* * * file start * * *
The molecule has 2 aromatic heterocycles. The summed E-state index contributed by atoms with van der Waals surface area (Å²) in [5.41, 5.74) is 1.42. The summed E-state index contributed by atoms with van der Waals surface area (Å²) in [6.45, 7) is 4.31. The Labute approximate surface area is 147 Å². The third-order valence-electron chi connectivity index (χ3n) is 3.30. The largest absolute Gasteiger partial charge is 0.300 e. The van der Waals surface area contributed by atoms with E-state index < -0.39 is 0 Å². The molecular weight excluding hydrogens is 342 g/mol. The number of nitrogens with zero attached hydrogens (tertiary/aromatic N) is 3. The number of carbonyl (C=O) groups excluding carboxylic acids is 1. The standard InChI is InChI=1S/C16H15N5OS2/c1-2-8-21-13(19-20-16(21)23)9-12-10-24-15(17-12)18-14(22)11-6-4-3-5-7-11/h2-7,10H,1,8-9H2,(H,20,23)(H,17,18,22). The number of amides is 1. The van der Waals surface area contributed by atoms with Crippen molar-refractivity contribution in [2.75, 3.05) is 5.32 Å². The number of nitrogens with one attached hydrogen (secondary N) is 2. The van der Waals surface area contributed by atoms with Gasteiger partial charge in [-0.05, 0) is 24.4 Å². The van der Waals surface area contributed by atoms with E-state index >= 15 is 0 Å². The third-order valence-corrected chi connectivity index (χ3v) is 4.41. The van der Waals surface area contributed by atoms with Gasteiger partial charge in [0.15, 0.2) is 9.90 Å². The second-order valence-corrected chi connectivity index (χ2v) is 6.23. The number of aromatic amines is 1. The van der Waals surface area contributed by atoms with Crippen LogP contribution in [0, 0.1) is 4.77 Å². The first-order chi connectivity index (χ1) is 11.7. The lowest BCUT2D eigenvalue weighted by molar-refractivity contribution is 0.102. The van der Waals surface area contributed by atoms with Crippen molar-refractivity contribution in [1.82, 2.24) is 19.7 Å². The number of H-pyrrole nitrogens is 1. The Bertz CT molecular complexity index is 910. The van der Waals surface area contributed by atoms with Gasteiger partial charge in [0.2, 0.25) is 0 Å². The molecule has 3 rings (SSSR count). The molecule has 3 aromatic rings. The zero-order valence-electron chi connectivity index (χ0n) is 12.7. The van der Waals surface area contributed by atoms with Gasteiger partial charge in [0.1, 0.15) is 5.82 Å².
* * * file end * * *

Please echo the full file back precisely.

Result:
The molecule has 2 aromatic heterocycles. The summed E-state index contributed by atoms with van der Waals surface area (Å²) in [5.41, 5.74) is 1.42. The summed E-state index contributed by atoms with van der Waals surface area (Å²) in [6.45, 7) is 4.31. The Labute approximate surface area is 147 Å². The third-order valence-electron chi connectivity index (χ3n) is 3.30. The largest absolute Gasteiger partial charge is 0.300 e. The van der Waals surface area contributed by atoms with E-state index < -0.39 is 0 Å². The molecular weight excluding hydrogens is 342 g/mol. The number of nitrogens with zero attached hydrogens (tertiary/aromatic N) is 3. The number of carbonyl (C=O) groups excluding carboxylic acids is 1. The standard InChI is InChI=1S/C16H15N5OS2/c1-2-8-21-13(19-20-16(21)23)9-12-10-24-15(17-12)18-14(22)11-6-4-3-5-7-11/h2-7,10H,1,8-9H2,(H,20,23)(H,17,18,22). The number of amides is 1. The van der Waals surface area contributed by atoms with Crippen molar-refractivity contribution in [2.75, 3.05) is 5.32 Å². The number of nitrogens with one attached hydrogen (secondary N) is 2. The van der Waals surface area contributed by atoms with Gasteiger partial charge in [-0.05, 0) is 24.4 Å². The van der Waals surface area contributed by atoms with E-state index >= 15 is 0 Å². The third-order valence-corrected chi connectivity index (χ3v) is 4.41. The van der Waals surface area contributed by atoms with Gasteiger partial charge in [0.15, 0.2) is 9.90 Å². The second-order valence-corrected chi connectivity index (χ2v) is 6.23. The number of aromatic amines is 1. The van der Waals surface area contributed by atoms with Crippen LogP contribution in [0, 0.1) is 4.77 Å². The first-order chi connectivity index (χ1) is 11.7. The lowest BCUT2D eigenvalue weighted by molar-refractivity contribution is 0.102. The van der Waals surface area contributed by atoms with Crippen molar-refractivity contribution in [1.82, 2.24) is 19.7 Å². The number of H-pyrrole nitrogens is 1. The Bertz CT molecular complexity index is 910. The van der Waals surface area contributed by atoms with Gasteiger partial charge in [0.2, 0.25) is 0 Å². The molecule has 3 rings (SSSR count). The molecule has 3 aromatic rings. The zero-order valence-electron chi connectivity index (χ0n) is 12.7. The van der Waals surface area contributed by atoms with Gasteiger partial charge in [0.1, 0.15) is 5.82 Å².